WARNING: If descriptions of grown men geeking out at the sight of an airliner make you uncomfortable, you may not want to continue reading.
How to get there
The Aeropark at Budapest airport is easily accessible on foot from Terminal 2. There is a clearly signed path from the lower arrivals level. The walk takes about fifteen minutes at a leisurely pace.
How to get in
The entrance fee is fairly small and payment by credit card is possible. More information can be found on the link at the top of this post.
What is there to see
Let the geeking begin… The Aeropark Budapest is a museum dedicated to the history of Hungarian civil aviation, and that means mostly to the history of its now defunct former flag carrier – Malev. The carrier’s name is an acronym of Magyar Légiközlekedési Vállalat, which is, admittedly, a bit of a mouthful unless you’re Hungarian. In addition to a very large collection of civil aircraft, there are also a few ground vehicles.
The Ilyushin IL-14
The Ilyushin IL-14 was a Soviet-built mid-haul airliner that first flew in 1950. This aircraft is preserved in it’s authentic Malev livery from that period. In case you’re interested, the restaurant 34 at the end of runway 16 in Zürich has an IL-14 preserved inside. You can eat under the aircraft and it’s also possible to take a look at the interior, which has been converted to a lounge area.
The Ilyushin IL-18
The IL-18 was the Soviet union’s answer to the DC-7 and first flew in 1957. There are two aircraft of the type preserved at the museum. The one in the older livery is open to the public. Inside, only the cockpit remains intact. The cabin is empty and houses an exhibition on Malev’s history.
The cool thing about this museum is that’s possible to get real close and personal with the aircraft. The fact that you can actually step inside to look around is the icing on the cake.
Study of a nice pair of spinners.
The Tupolev TU-134
The Tu-134 was commissioned by Nikita Chruschtschow himself after he got a chance to see the Caravelle on a state visit to France. The Tu-134 first flew in 1963. Perhaps one of the most noteworthy features of the example on display at the museum is its glas nose, which was used by the navigator. The Tu-134 is also open for visitors.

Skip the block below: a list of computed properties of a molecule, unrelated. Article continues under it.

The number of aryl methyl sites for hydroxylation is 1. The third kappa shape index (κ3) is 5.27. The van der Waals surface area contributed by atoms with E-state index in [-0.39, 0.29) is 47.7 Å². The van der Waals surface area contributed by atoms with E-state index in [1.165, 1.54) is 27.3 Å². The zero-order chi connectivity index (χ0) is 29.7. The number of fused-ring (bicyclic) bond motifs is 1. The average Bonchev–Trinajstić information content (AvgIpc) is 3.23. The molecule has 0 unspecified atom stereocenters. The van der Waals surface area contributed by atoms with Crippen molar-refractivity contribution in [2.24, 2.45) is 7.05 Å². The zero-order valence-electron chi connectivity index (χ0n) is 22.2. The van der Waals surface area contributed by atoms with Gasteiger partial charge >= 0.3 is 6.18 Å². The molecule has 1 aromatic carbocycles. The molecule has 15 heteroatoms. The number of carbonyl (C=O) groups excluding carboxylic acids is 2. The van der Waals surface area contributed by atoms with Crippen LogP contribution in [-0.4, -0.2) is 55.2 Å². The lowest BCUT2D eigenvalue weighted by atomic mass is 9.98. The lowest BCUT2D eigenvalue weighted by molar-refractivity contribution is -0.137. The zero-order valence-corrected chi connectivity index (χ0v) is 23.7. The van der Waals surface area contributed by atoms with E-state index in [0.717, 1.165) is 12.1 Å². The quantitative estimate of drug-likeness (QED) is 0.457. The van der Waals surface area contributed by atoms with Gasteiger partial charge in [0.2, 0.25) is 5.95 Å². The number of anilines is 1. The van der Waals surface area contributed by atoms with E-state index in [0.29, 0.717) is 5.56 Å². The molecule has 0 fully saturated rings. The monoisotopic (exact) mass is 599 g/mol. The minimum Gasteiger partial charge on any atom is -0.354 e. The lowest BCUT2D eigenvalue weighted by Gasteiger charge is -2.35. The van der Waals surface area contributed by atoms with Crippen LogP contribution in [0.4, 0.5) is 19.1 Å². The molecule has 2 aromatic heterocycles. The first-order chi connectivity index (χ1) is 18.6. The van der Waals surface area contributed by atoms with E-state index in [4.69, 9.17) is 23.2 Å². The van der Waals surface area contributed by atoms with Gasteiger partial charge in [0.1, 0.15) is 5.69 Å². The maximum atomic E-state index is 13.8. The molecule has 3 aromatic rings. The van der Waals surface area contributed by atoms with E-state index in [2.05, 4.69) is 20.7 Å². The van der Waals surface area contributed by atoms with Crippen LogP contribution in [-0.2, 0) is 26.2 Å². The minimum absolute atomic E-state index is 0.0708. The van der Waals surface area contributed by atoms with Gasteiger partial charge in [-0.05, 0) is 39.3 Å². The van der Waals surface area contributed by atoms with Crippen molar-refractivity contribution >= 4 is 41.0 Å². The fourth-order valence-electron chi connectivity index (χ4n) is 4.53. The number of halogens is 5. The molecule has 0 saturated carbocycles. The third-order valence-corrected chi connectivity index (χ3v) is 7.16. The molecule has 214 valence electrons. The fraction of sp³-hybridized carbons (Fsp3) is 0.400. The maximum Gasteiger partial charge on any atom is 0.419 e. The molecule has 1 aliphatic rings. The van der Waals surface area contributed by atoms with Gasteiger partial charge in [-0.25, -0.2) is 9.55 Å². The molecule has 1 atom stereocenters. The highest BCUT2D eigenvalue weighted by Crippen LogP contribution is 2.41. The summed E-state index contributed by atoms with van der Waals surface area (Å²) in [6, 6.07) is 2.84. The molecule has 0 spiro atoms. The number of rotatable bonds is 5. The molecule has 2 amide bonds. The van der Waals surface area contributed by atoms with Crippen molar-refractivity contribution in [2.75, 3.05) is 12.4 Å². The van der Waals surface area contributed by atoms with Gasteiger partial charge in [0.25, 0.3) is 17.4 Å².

An interesting difference between Western and Soviet airlines that was the trademark of the Tupolev airliners what that the wings were angled slightly downwards, whereas Western jets either have level wings or wings that point slightly upwards. I suspect that perhaps the Tupolev was intended to take advantage of the ground effect, considering that the engines were not so powerful back then, and aircraft tended to be seriously underpowered.
On the Tu-134 and the 154 the main landing gear did not retract into the fuselage but into a pod protruding from behind the wing.
The cabin on this aircraft is quite well preserved. Back in the good old days the overhead compartments were open, which is something that is impossible to imagine these days!
The wood table marked the Business Class section. My dad flew on the Tu-134 several times and always said he would have preferred travelling in Economy Class simply because he was worried that in case of an emergency landing, the table, which could not be folded away, would likely crush your ribcage.
The Tupolev TU-154
As far as I’m concerned, the Tu-154 is certainly the jewel in the crown at this museum. The Tu-154 had its maiden flight in 1968. Its dimensions are slightly larger than the Boeing B 727-200. However, it has a lower seating capacity. This aircraft is also open to the public, bust most of the interior is currently still being worked on.
The business end of the T-154.
Other exhibits at the museum include two nicely preserved Yakovlev Yak-40s and a Lusinov Li-2, which basically a DC-3 built in the Soviet Union under licence. However, I didn’t manage to take any photos of them.
The Aeropark museum is certainly worth a visit. I really loved it. The next time I visit Budapest, I’m certainly going there again. I think for me the attraction of this place is that it offers a rare glimpse into the history of Soviet airliners that we don’t often get in the West.